New Books for Children

DEAR MR. WEEKS: Twice a year I look at hundreds of new books for young people, and heretofore, following your instructions, I have always made a selection of eighteen or twenty which seemed to me to be top-notch. This year I am not able to do it. The books are getting better and better. I select twenty fine ones and the next mail brings in ten more that cannot be ignored. My book conscience will not permit me to eliminate as many this fall; so with your permission I will devote a little less space to individual selections in order that many more titles may be called to your readers’ attention. And I’ll begin with the best group of picture books (for age six and under) you’ve ever seen in your life. Cordially, M.F.K.


NO MATTER what volume of Mother Goose rhymes you may now own, even if it is the one you have treasured since your own childhood, you must not overlook the new edition so exquisitely illustrated by Marguerite de Angeli (Doubleday). There are full-page color pictures and tiny, whimsical line drawings. It’s fun to turn the pages slowly with a child beside you, repeating together the familiar and discovering the less familiar rhymes. You might even enjoy quibbling over some of the versions.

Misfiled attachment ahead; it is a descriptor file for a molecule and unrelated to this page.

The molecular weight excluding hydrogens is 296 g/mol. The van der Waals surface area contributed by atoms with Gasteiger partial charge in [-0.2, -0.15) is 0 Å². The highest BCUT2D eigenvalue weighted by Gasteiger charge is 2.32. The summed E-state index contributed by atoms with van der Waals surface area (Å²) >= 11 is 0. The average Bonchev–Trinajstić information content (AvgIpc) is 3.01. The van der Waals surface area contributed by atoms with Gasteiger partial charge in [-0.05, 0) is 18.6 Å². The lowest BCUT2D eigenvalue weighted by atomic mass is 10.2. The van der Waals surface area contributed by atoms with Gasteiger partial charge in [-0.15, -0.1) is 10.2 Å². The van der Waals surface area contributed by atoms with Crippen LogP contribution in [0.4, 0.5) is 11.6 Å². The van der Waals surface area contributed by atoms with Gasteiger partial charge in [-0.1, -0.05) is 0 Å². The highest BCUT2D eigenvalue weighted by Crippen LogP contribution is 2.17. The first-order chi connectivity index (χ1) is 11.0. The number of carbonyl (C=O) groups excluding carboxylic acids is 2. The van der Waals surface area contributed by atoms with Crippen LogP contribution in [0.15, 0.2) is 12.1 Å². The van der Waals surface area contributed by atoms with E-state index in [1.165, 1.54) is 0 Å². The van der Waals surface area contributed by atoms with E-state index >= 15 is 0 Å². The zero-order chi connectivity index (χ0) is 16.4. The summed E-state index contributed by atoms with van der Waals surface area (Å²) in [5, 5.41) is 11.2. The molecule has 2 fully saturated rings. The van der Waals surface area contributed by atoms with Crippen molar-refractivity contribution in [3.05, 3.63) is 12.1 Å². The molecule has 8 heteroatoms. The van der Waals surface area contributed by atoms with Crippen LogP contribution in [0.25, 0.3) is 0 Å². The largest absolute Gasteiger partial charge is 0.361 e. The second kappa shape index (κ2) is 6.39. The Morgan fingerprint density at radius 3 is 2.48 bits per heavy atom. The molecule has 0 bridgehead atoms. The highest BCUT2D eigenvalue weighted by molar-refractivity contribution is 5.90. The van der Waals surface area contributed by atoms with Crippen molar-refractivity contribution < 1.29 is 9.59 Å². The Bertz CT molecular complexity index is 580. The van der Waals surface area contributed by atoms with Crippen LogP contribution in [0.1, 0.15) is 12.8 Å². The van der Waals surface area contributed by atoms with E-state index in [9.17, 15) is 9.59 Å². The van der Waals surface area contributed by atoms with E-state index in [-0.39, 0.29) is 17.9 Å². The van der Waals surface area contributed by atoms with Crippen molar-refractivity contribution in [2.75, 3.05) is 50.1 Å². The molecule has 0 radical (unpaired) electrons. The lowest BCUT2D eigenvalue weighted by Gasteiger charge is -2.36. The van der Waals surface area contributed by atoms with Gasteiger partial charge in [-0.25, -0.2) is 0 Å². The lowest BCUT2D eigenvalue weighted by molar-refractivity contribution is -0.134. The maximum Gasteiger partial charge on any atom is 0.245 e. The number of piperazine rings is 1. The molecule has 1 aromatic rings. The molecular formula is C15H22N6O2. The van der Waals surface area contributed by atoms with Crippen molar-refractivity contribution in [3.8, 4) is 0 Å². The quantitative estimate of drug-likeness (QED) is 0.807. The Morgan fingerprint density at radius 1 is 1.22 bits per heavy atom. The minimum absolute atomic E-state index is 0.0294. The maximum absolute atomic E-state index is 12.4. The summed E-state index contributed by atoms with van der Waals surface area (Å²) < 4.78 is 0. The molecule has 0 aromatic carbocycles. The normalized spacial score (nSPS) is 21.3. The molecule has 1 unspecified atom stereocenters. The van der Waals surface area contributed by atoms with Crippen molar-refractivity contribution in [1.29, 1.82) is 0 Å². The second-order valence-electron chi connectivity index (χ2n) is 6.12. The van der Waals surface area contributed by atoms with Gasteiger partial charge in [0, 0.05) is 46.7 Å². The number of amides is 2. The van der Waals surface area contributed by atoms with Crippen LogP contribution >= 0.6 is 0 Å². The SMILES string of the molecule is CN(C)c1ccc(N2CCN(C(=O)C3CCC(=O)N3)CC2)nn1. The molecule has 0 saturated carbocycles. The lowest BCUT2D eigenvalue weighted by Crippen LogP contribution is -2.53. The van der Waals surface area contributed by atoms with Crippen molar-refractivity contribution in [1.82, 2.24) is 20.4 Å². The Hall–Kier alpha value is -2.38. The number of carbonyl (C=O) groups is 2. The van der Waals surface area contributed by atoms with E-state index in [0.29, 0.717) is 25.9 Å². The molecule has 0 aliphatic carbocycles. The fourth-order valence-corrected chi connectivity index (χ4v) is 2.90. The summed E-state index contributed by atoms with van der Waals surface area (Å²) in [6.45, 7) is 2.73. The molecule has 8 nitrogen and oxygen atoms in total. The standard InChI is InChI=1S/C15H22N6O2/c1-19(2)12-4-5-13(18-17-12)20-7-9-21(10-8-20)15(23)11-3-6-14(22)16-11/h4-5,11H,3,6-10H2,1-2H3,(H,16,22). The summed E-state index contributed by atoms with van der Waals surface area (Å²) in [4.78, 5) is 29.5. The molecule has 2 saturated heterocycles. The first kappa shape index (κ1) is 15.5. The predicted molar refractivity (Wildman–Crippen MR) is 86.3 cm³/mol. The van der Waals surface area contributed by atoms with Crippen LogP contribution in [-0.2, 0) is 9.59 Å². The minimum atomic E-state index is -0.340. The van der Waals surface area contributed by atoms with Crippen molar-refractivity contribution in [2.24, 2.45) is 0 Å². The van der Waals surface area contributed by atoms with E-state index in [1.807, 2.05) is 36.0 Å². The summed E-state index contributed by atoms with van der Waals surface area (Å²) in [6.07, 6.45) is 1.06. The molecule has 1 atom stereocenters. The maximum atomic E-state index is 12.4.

A good companion volume is Complete Nursery Song Book, edited and arranged by Inez Bertail and illustrated by Walt Kelly (Lothrop, Lee & Shepard).

In a quick change of pace but still reading rhymes, look at Horton Hears a Who by Dr. Seuss (Random House). A most commendable philosophy of life determines the plot of this story of an elephant’s remarkable adventures. He says: —

“I simply must help them
Because after all,
A person’s a person
No matter how small,”

It was a person on a speck of dust that Horton helped. Could an elephant do more?

The Tall Book of Christmas, selected by Dorothy Hall Smith with pictures by Gertrude Elliott (Harper), might well solve many a problem of gift-giving. For this lanky volume covers a tremendous field of Christmas lore beginning with the traditional Bible story and going along to such modern ones as “The Puppy Who Wanted a Boy” by Catherine Woolley.

Speaking of tall books, the tallest. one I’ve ever seen, and one of ihe most delightful, is Three Little Horses by Piet Worm (Random House). You will surely endear yourself to any youngster if he finds this under the Christmas tree with your name on the card. It has a European flavor of fantasy that makes the story almost sing from page to page. Hilariously ridiculous, and that’s just what children love. Imagine horses disguising themselves successfully as three princesses. Well really!

If your young friends don’t chortle and squeal over Circus Ruckus by Will and Nicolas (Harcourt, Brace) I suspect there is something seriously wrong with their reflexes and would advise testing. It’s a frisky, actionon-every-page picture book about a boy and his dog who sneak under a circus tent and finally get into the act. The illustrations by the authors are superb.